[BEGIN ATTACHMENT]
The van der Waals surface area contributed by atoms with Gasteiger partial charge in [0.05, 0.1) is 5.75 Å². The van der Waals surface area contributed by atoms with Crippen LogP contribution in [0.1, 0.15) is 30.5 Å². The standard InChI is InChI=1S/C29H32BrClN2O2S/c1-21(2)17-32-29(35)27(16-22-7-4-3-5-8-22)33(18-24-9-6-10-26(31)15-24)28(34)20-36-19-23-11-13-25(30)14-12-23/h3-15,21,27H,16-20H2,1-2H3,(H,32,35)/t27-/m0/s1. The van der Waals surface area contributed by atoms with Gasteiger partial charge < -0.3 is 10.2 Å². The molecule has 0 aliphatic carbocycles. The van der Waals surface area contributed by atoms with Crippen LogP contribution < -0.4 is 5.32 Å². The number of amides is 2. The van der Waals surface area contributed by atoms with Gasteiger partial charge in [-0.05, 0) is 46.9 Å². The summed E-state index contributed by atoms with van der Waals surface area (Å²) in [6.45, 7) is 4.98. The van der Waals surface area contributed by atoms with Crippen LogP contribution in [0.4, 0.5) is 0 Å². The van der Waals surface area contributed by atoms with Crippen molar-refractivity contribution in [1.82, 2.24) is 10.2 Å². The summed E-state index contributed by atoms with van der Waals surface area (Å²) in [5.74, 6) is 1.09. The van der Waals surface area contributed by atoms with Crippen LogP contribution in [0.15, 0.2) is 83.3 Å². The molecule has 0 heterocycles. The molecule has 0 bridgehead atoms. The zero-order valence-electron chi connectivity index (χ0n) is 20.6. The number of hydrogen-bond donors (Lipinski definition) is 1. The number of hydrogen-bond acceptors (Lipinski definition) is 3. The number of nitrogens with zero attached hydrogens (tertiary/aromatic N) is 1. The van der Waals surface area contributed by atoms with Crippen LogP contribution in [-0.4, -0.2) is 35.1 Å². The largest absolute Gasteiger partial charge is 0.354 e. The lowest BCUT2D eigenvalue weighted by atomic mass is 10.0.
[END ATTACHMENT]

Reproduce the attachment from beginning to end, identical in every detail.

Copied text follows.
The van der Waals surface area contributed by atoms with Gasteiger partial charge in [0.05, 0.1) is 5.75 Å². The van der Waals surface area contributed by atoms with Crippen LogP contribution in [0.1, 0.15) is 30.5 Å². The standard InChI is InChI=1S/C29H32BrClN2O2S/c1-21(2)17-32-29(35)27(16-22-7-4-3-5-8-22)33(18-24-9-6-10-26(31)15-24)28(34)20-36-19-23-11-13-25(30)14-12-23/h3-15,21,27H,16-20H2,1-2H3,(H,32,35)/t27-/m0/s1. The van der Waals surface area contributed by atoms with Gasteiger partial charge < -0.3 is 10.2 Å². The molecule has 0 aliphatic carbocycles. The van der Waals surface area contributed by atoms with Crippen LogP contribution < -0.4 is 5.32 Å². The number of amides is 2. The van der Waals surface area contributed by atoms with Gasteiger partial charge in [-0.05, 0) is 46.9 Å². The summed E-state index contributed by atoms with van der Waals surface area (Å²) in [6.45, 7) is 4.98. The van der Waals surface area contributed by atoms with Crippen LogP contribution in [0.4, 0.5) is 0 Å². The van der Waals surface area contributed by atoms with Crippen molar-refractivity contribution in [1.82, 2.24) is 10.2 Å². The summed E-state index contributed by atoms with van der Waals surface area (Å²) in [5.74, 6) is 1.09. The van der Waals surface area contributed by atoms with Crippen LogP contribution in [0.15, 0.2) is 83.3 Å². The molecule has 0 heterocycles. The molecule has 0 bridgehead atoms. The zero-order valence-electron chi connectivity index (χ0n) is 20.6. The number of hydrogen-bond donors (Lipinski definition) is 1. The number of hydrogen-bond acceptors (Lipinski definition) is 3. The number of nitrogens with zero attached hydrogens (tertiary/aromatic N) is 1. The van der Waals surface area contributed by atoms with Crippen LogP contribution in [-0.4, -0.2) is 35.1 Å². The largest absolute Gasteiger partial charge is 0.354 e. The lowest BCUT2D eigenvalue weighted by atomic mass is 10.0.